The cost of a driving under the influence charge in the U.S. is roughly $10,000. This price tag includes fines, penalties, and various fees.
One of the biggest expenses included in that $10,000 is the hike in your insurance premium, which could spike by more than 300%! What’s also not covered is your lost wages and income.
So if you feel that you have been charged in error or want to fight your suspension, it is in your best interest to take your case to a DMV DUI hearing.
In many states, the driver’s license suspension is automatic or occurs upon conviction of the DUI offense. In other states, like South Carolina and Nevada, a separate DUI administrative hearing is held.
In the following article, we’ll examine what these administrative hearings are and how you should prepare.
DMV hearings are almost like small trials. On the line at these hearings is your driver’s license’s standing. These hearings are conducted by administrative officers or judges with the state Department of Motor Vehicles.
These hearings are separate from the criminal proceeding where a judge could saddle you with fines or sentence you to jail time.
You are not mandated to participate in one of these DMV DUI hearings, but it may behoove you to do so. You have to request the DMV hearing within a certain time period after you have been charged with your DUI in many states.
In South Carolina, for example, it is within 30 days of the charge or arrest. In other states, like Nevada, your time frame is much shorter. There, you need to request the hearing within a mere 7 days from the arrest.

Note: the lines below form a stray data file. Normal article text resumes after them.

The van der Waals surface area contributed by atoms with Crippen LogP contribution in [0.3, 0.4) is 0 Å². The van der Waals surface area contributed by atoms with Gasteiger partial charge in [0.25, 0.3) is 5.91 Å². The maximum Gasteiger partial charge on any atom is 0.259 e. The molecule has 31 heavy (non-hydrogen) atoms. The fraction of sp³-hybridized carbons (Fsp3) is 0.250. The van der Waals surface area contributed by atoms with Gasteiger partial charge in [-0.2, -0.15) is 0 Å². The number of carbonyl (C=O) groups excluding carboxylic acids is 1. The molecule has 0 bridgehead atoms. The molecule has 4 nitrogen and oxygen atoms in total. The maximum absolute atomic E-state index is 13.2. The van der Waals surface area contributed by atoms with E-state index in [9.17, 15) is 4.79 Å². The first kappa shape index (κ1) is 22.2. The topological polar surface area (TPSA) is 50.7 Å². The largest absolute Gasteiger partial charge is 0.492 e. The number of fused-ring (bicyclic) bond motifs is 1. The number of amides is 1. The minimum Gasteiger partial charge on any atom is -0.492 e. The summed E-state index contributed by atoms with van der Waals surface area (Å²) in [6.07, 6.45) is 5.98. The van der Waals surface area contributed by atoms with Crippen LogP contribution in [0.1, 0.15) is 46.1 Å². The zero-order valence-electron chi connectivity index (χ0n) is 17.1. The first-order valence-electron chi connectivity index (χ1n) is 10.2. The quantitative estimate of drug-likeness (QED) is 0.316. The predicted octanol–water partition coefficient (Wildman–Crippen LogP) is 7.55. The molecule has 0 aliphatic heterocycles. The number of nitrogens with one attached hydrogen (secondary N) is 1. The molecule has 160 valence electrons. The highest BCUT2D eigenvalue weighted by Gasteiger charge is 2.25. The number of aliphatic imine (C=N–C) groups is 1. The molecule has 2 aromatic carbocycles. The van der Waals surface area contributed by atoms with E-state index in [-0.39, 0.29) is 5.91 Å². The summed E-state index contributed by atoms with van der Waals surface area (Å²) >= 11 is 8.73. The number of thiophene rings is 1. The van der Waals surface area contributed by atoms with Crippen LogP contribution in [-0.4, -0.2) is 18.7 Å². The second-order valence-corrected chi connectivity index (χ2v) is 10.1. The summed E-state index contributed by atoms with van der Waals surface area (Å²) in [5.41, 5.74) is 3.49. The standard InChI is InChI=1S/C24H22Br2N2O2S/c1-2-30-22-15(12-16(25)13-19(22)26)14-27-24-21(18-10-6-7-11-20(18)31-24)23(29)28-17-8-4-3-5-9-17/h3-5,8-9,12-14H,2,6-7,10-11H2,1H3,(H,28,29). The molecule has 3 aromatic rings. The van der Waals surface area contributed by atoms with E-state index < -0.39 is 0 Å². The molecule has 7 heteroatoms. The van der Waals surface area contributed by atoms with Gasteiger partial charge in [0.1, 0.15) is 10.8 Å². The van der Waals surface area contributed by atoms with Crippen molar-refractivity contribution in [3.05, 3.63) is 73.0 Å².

If the proceeding goes in your favor, you could avoid a license suspension. In many cases, this can occur because there was a problem with the police report or an issue with witnesses. An experienced DUI lawyer
In many cases, there’s nothing to lose by fighting the suspension at the hearing. Penalties and suspension are not more severe or longer for challenging the suspension at the hearing.
Unfortunately, the DMV administrative hearing is actually harder to win than the criminal proceeding in most states.
This is because the administrative hearing officer or judge is usually weighing only two factors. The first is whether the defendant was charged with DUI by a police officer, and the second is if the driver had alcohol in their system at the time of their arrest.
The DMV officer or judge is not weighing extenuating circumstances or considering if the arrest or stoppage was lawful. On the other hand, prosecutors in the criminal case have to prove that the defendant committed the offense beyond a reasonable doubt.
In most states, you either return a notice that you want to proceed with a DMV DUI hearing or you download a form and submit it to request one.
One more reason to request a hearing? Your request may take weeks to process. And, in many states, you’ll have full driving privileges while the scheduling and hearing take their course.
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